You'd think someone (let's ignore Pratt for a moment, who was a science-fiction writer at heart) would break up the figures, to say how many were fighters, and how many were camp-followers, logistics, supplies, catering etc. I read somewhere that Suleiman had 20,000 camels just to carry flour; but even that gets us nowhere...was that at the beginning, before the flood problems, or at Vienna? I can't use that quote because I don't know where it would help.
qp10qp 22:07, 23 December 2006 (UTC)

I've removed the section "The Moles" en lump[edit]

I finally lost patience with this thrilling piece of melodrama, and so I am placing this here for other editors to assess. I'm not saying the material is all untrue—merely that the only sources I can find for this stuff are nineteenth century (apart from the work of amateur historian and science-fiction writer Fletcher Pratt), and that it should earn its return to the page through sourcing. In any case, it seems to me from looking at modern texts that the garrison were fully aware of the mining right from the start, as would be normal, and that they raided the mining operations before some of the discoveries below are supposed to have taken place. I think there's a lot of folklore at work here.

I should say that this is not the only questionable material in the article, by a long chalk.

The Moles[edit]

Intelligence reached the defenders that the real purpose of the bombardment was to mask tunnelling efforts beneath the city. The Carinthian Gate, one of the city's four entrances, was the apparent target of this new assault, the intent being to blow up the towers and then attack with assault troops. Salm, an expert in tunnelling, quickly took ingenious steps against the efforts, including placing buckets of water and dried peas on drums near the cellar walls of homes adjacent to the gate: when they shook, an alarm was sounded and counter-miners would commence digging "like moles". What they discovered were six different tunnels advancing through the earth towards the helpless bastions.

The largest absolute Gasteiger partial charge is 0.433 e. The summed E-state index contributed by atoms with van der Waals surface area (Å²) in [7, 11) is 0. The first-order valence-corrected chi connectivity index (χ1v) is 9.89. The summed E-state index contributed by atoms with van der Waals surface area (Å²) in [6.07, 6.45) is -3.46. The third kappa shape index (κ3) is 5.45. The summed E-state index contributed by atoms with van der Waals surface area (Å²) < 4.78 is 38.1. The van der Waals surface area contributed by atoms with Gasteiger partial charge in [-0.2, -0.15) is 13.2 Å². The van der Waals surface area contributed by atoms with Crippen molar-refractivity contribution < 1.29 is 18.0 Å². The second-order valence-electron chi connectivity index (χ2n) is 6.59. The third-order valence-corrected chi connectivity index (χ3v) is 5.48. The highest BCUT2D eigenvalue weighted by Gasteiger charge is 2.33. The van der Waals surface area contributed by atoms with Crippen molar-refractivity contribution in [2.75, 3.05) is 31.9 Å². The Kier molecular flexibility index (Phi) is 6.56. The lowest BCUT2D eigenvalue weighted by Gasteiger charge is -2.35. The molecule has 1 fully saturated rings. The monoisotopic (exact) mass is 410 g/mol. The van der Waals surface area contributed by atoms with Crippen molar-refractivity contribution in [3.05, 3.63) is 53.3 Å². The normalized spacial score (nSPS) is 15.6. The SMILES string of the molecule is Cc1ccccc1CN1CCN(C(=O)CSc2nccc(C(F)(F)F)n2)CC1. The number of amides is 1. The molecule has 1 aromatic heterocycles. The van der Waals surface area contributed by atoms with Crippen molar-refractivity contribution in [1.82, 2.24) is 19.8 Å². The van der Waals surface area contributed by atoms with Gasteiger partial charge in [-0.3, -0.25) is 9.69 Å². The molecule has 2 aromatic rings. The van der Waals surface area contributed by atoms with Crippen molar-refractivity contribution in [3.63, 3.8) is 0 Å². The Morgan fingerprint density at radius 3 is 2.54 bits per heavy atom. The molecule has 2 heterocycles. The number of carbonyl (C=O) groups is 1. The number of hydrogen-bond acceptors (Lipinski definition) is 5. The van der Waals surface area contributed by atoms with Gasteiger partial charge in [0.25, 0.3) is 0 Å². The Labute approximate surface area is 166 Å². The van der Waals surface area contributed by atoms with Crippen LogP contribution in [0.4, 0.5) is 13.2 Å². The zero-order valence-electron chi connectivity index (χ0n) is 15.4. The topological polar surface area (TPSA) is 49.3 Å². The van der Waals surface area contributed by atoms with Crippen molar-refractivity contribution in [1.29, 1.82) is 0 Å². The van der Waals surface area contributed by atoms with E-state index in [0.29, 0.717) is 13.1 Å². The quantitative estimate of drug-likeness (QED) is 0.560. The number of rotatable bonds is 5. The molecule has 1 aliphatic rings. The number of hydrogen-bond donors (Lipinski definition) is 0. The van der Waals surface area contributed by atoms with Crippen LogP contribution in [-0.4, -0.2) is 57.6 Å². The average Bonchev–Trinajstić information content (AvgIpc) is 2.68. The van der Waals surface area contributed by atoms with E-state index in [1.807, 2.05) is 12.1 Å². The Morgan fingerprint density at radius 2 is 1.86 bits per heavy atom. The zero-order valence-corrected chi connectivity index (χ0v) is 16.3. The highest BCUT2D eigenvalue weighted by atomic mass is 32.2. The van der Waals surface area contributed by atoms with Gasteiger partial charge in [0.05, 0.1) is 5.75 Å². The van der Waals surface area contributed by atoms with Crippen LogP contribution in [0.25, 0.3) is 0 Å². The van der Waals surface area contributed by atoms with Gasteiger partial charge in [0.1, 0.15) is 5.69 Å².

The Austrians dug until they struck the enemy tunnels, some of which they found deserted but with powder kegs ready to be lit, and some which were still occupied by miners and immediately became the site of unconventional combat. Guns were unusable due to the proximity of the kegs, so the men fought hand-to-hand with whatever weapons or tools they could muster, many dying, in the words of one witness, like "devils from the nether pit of hell[this quote needs a citation]". As the battle continued and the fighting below ground grew even more fierce, new weapons were devised for the underground war, including Turkish cavalry maces and Austrian sharpened spades. At one point, a powderkeg exploded prematurely, killing dozens on both sides. The total death toll from the underground fighting is unclear, but it gave rise to the term that would come to define the battle: the Siege of the Moles.